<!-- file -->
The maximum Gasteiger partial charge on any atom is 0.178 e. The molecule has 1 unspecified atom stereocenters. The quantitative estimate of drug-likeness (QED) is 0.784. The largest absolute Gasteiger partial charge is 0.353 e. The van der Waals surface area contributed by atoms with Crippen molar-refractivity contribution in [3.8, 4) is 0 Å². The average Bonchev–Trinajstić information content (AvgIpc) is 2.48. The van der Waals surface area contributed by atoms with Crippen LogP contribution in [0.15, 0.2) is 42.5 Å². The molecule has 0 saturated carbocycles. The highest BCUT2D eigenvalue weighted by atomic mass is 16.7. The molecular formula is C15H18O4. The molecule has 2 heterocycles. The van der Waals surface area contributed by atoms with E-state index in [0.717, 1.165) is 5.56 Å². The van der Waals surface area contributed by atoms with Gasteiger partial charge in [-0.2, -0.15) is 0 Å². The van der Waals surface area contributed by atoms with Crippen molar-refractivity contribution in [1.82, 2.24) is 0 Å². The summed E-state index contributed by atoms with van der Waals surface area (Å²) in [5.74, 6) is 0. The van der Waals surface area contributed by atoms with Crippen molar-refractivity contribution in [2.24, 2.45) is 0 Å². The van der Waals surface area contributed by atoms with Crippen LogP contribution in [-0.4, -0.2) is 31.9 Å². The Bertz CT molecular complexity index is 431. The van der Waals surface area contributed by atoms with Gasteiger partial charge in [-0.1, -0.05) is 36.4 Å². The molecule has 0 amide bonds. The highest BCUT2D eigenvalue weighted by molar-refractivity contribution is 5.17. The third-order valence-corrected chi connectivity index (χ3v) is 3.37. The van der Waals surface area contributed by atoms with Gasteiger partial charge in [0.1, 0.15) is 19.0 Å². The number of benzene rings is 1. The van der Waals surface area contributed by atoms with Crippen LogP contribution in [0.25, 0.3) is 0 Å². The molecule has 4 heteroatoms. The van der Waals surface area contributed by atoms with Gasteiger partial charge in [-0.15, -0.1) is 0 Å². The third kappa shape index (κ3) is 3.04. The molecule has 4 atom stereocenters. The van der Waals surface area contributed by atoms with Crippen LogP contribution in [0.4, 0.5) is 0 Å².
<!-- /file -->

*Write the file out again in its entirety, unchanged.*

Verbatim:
The maximum Gasteiger partial charge on any atom is 0.178 e. The molecule has 1 unspecified atom stereocenters. The quantitative estimate of drug-likeness (QED) is 0.784. The largest absolute Gasteiger partial charge is 0.353 e. The van der Waals surface area contributed by atoms with Crippen molar-refractivity contribution in [3.8, 4) is 0 Å². The average Bonchev–Trinajstić information content (AvgIpc) is 2.48. The van der Waals surface area contributed by atoms with Crippen LogP contribution in [0.15, 0.2) is 42.5 Å². The molecule has 0 saturated carbocycles. The highest BCUT2D eigenvalue weighted by atomic mass is 16.7. The molecular formula is C15H18O4. The molecule has 2 heterocycles. The van der Waals surface area contributed by atoms with E-state index in [0.717, 1.165) is 5.56 Å². The van der Waals surface area contributed by atoms with Gasteiger partial charge in [-0.2, -0.15) is 0 Å². The van der Waals surface area contributed by atoms with Crippen molar-refractivity contribution in [1.82, 2.24) is 0 Å². The summed E-state index contributed by atoms with van der Waals surface area (Å²) in [5.74, 6) is 0. The van der Waals surface area contributed by atoms with Crippen molar-refractivity contribution in [2.24, 2.45) is 0 Å². The van der Waals surface area contributed by atoms with Crippen LogP contribution in [-0.4, -0.2) is 31.9 Å². The Bertz CT molecular complexity index is 431. The van der Waals surface area contributed by atoms with Gasteiger partial charge in [-0.1, -0.05) is 36.4 Å². The molecule has 0 amide bonds. The highest BCUT2D eigenvalue weighted by molar-refractivity contribution is 5.17. The third-order valence-corrected chi connectivity index (χ3v) is 3.37. The van der Waals surface area contributed by atoms with Gasteiger partial charge in [0.1, 0.15) is 19.0 Å². The number of benzene rings is 1. The van der Waals surface area contributed by atoms with Crippen LogP contribution in [0.25, 0.3) is 0 Å². The molecule has 4 heteroatoms. The van der Waals surface area contributed by atoms with Gasteiger partial charge in [-0.15, -0.1) is 0 Å². The third kappa shape index (κ3) is 3.04. The molecule has 4 atom stereocenters. The van der Waals surface area contributed by atoms with Crippen LogP contribution in [0.4, 0.5) is 0 Å².